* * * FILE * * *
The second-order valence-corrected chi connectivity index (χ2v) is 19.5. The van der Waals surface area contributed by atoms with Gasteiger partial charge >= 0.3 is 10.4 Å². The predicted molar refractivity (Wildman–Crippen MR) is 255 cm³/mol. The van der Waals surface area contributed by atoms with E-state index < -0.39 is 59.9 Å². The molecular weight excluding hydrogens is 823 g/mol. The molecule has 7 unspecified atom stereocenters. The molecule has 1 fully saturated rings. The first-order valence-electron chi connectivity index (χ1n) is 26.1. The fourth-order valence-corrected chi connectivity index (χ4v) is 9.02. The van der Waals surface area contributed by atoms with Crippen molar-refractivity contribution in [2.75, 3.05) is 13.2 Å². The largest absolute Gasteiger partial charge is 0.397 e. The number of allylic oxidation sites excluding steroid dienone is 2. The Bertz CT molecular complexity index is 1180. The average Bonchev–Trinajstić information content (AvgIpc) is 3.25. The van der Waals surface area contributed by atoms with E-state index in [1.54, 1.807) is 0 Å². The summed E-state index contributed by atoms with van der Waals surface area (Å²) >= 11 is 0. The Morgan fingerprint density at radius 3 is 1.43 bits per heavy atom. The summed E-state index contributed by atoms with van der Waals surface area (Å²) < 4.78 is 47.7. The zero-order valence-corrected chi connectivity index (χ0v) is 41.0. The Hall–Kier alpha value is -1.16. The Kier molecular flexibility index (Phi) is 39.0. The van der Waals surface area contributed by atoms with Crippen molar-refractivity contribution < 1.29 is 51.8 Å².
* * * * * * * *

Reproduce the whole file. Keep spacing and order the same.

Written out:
The second-order valence-corrected chi connectivity index (χ2v) is 19.5. The van der Waals surface area contributed by atoms with Gasteiger partial charge >= 0.3 is 10.4 Å². The predicted molar refractivity (Wildman–Crippen MR) is 255 cm³/mol. The van der Waals surface area contributed by atoms with E-state index < -0.39 is 59.9 Å². The molecular weight excluding hydrogens is 823 g/mol. The molecule has 7 unspecified atom stereocenters. The molecule has 1 fully saturated rings. The first-order valence-electron chi connectivity index (χ1n) is 26.1. The fourth-order valence-corrected chi connectivity index (χ4v) is 9.02. The van der Waals surface area contributed by atoms with Crippen molar-refractivity contribution in [2.75, 3.05) is 13.2 Å². The largest absolute Gasteiger partial charge is 0.397 e. The number of allylic oxidation sites excluding steroid dienone is 2. The Bertz CT molecular complexity index is 1180. The average Bonchev–Trinajstić information content (AvgIpc) is 3.25. The van der Waals surface area contributed by atoms with E-state index in [1.54, 1.807) is 0 Å². The summed E-state index contributed by atoms with van der Waals surface area (Å²) >= 11 is 0. The Morgan fingerprint density at radius 3 is 1.43 bits per heavy atom. The summed E-state index contributed by atoms with van der Waals surface area (Å²) < 4.78 is 47.7. The zero-order valence-corrected chi connectivity index (χ0v) is 41.0. The Hall–Kier alpha value is -1.16. The Kier molecular flexibility index (Phi) is 39.0. The van der Waals surface area contributed by atoms with Crippen molar-refractivity contribution < 1.29 is 51.8 Å².